Deterring Arab Democracy

The lack of democracy in the Arab world results from an unholy alliance between Western interests and local autocrats, justified by what both sides claim to be the region’s “cultural specificity.” It has been much easier for the West to do business with un-democratic regimes, which have found Western support and recognition useful in marginalizing local democratic forces.

CAMBRIDGE – The lack of democracy in the Arab world results from an unholy alliance between Western interests and local autocrats, justified by what both sides claim to be the region’s “cultural specificity.” In a nutshell, it has been much easier for the West to do business in the post-colonial Middle East with un-democratic regimes, which have found Western support and recognition useful in marginalizing local liberal and democratic forces, even as it paved the way for the rise of Islamist radicalization.

Sticks as well as carrots have been used – by both sides – to maintain this alliance. For example, the Western emphasis on reform and democracy in recent years has been used more often than not as a threat, a typical message being: “Help us in Iraq or we will press for democracy and human rights in your own country.” And the Arab reply is equally threatening: “Stop pressing us on the reform issue or we won’t cooperate in the ‘war on terror’!”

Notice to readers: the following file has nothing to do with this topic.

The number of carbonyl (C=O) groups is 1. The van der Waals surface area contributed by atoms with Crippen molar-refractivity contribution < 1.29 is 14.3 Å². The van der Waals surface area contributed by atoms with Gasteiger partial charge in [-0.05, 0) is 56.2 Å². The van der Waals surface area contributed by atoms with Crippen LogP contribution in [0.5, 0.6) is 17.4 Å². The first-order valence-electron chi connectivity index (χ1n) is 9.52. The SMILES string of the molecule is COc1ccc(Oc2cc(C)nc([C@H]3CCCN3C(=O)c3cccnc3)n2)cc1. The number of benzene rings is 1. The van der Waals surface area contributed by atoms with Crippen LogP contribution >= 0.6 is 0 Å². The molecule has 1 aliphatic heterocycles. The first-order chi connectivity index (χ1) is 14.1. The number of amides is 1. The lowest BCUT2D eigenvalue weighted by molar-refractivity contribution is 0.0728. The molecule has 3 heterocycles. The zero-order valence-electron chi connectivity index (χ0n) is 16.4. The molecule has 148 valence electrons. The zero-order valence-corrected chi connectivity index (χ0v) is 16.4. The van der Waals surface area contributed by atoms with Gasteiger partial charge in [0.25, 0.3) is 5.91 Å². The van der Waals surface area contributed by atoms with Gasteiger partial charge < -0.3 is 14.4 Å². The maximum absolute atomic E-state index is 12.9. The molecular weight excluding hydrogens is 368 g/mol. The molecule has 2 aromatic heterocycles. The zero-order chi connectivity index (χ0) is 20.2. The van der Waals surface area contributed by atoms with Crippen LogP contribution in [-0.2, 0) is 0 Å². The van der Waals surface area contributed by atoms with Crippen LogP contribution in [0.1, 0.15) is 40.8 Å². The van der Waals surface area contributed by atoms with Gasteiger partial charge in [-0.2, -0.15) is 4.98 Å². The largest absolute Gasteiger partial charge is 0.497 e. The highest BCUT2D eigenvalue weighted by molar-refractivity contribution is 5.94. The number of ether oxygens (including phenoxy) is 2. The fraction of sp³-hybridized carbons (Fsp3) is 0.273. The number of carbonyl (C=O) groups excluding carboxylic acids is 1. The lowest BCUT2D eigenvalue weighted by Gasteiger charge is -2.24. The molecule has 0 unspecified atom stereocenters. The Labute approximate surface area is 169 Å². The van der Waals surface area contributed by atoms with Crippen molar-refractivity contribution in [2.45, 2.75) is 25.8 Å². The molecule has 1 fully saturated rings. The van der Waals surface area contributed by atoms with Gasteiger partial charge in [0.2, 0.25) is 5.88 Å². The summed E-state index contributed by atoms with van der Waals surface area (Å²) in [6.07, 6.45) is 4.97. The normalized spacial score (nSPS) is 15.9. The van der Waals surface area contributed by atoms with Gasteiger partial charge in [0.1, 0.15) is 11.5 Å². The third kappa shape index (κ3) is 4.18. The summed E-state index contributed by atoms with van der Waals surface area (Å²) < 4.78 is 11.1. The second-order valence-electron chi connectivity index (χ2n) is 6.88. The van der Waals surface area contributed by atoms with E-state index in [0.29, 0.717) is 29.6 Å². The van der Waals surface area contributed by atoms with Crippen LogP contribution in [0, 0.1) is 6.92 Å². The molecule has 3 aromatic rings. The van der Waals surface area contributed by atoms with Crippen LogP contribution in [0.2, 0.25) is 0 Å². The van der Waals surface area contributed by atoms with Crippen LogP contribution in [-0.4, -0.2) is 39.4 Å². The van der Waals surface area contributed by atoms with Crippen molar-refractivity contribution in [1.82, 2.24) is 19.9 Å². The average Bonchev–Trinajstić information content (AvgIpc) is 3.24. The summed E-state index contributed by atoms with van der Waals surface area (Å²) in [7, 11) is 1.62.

Two other major issues have sustained the trade-off: Israel and the rise of the Islamist movements. The Arab public overwhelmingly regards Israel as an alien and illegitimate entity imposed by force on Palestinian land with Western support. If this perception was channeled democratically and allowed to shape Arab countries’ policies toward Israel, any peace negotiations would be even more complicated than they are now.

To continue reading, please log in or enter your email address.

To access our archive, please log in or register now and read two articles from our archive every month for free. For unlimited access to our archive, as well as to the unrivaled analysis of PS On Point, subscribe now.

required

By proceeding, you agree to our Terms of Service and Privacy Policy, which describes the personal data we collect and how we use it.

Log in

http://prosyn.org/l56VVSh;

Cookies and Privacy

We use cookies to improve your experience on our website. To find out more, read our updated cookie policy and privacy policy.